On the face of it, when placed alongside some of the more storied decades in Everton’s history, the 1990’s will struggle to standout.
After all this was a decade that witnessed mostly trouble and torment, as the club lurched from one crisis to the next. The contrast is particularly stark with the decade that preceded it. The 1980s was arguably the greatest period in Everton’s history, yielding two league titles, the FA Cup, the European Cup Winners’ Cup and four Charity Shields. Fast forward a few years and the storm clouds loomed over Goodison Park with a grim sense of foreboding.
But in his book ‘Highs, Lows and Bakayokos’ Jim Keoghan takes a fresh look at a much-maligned decade. It did, after all, deliver us our last major trophy - the 1995 FA Cup –as well as two of the most memorable games in the club’s history – Wimbledon ’94 and Coventry ’98.
‘High, Lows and Bakayokos’ wonderfully reminisces about these matches with the help of fellow Evertonians who were there on the day. The beauty of watching football is that it’s both a shared and deeply personal experience. ‘High, Lows and Bakayokos’ gives a glimpse of what other Blues went through during those fateful afternoons.
The joy of winning the FA Cup is obvious, but the intense emotion generated by the last-gasp escapes against Wimbledon and Coventry arguably drew an even more emotive response. By edging so perilously close to the brink Evertonians become more ferociously loyal than ever. The events of the 1990s have helped to shape the character of the fanbase today.
Before we get too misty-eyed it can’t be denied that the decade also witnessed a lot of struggle. Everton spent the majority of the ‘90s battling against relegation and an ever-deepening overdraft. And while the Toffees were on the slide the rest of their peers were racing ahead of them.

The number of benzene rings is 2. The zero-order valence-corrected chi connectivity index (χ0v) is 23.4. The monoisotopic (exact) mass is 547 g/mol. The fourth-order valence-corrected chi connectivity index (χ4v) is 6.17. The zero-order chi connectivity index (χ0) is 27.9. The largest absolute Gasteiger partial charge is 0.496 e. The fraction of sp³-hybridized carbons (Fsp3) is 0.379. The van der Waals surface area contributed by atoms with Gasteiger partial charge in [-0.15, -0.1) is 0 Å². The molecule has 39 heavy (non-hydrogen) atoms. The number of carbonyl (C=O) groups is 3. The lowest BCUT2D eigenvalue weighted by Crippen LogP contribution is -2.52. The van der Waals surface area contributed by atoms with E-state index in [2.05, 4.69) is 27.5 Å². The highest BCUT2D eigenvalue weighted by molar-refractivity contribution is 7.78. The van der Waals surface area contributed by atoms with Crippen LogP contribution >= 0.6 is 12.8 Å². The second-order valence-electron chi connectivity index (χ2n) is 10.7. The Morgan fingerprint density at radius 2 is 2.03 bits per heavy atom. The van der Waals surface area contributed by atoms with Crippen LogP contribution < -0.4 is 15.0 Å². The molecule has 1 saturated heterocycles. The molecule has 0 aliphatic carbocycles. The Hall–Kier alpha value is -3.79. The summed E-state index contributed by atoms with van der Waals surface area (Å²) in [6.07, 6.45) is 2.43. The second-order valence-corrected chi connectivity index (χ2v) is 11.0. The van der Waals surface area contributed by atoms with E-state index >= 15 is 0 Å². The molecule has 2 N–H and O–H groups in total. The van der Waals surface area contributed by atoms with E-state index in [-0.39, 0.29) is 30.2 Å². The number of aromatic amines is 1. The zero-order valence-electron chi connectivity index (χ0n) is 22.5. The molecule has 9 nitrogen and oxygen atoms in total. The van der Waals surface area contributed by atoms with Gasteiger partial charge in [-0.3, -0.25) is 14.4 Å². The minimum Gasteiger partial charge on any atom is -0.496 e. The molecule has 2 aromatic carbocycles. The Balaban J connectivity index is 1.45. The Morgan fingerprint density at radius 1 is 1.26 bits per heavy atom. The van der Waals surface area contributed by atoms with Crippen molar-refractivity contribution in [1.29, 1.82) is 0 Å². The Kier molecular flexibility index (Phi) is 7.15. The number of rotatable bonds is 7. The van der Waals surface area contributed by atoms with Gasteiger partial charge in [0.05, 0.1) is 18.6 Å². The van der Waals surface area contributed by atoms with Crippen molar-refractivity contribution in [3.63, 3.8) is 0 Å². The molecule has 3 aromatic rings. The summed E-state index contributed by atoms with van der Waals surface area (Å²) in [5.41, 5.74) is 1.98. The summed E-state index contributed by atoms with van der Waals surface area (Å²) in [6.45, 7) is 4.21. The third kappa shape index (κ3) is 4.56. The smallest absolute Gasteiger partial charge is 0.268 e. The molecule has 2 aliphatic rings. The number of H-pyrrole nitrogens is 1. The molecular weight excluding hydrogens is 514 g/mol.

It was a period of rapid change within the game. The impact of Heysel and the Hillsborough disaster forced a period of intense retrospection. The Taylor report, published in the wake of Hillsborough, recommended all major stadiums become all-seater. Meanwhile, off the pitch, BSKYB’s purchase of live TV rights for the newly-formed Premier League transformed the footballing landscape.
‘High, Lows and Bakayokos’ examines Everton’s role in this period of intense change. The Toffees were one of the ‘big five’ clubs who pushed for the formation of the Premier League in 1992 but within two years they were within 90 minutes of dropping out of the division of their own making.
Everton’s failure to keep up with the pace of change during the 1990s is still being felt today. David Moyes spent a decade trying to build a team on a shoestring budget due to financial problems caused during the previous decade.
While the much-loved but crumbling Goodison Park is a symbol of Everton’s failure to move with the times.
‘High, Lows and Bakayokos’ asks just who was to blame for Everton’s ‘90s inertia, whether anything could have been done about it at the time, and what impact it had on the team as we entered the new millennium.
As a fan who grew up and first started watching Everton in 1990s this is a wonderful nostalgia trip and will be for any fan who watched the team during that era.
But ‘High, Lows and Bakayokos’ is more than just a highlights reel. It’s a refreshing take on an era that delivered little tangible success but whose legacy is still felt today. Making it, on reflection, one of the most significant decades in the club’s history.
Thanks to Jim Keoghan and Pitch Publishing we have a copy of ‘High, Lows and Bakayokos’ to give away. All you have to do is the following:
1) Follow @rbmersey on Twitter
2) Like Royal Blue Mersey on Facebook
3) Head over to Facebook and answer the competition question
You have until 11.59pm GMT on Thursday November 24 to enter with the winner picked at random.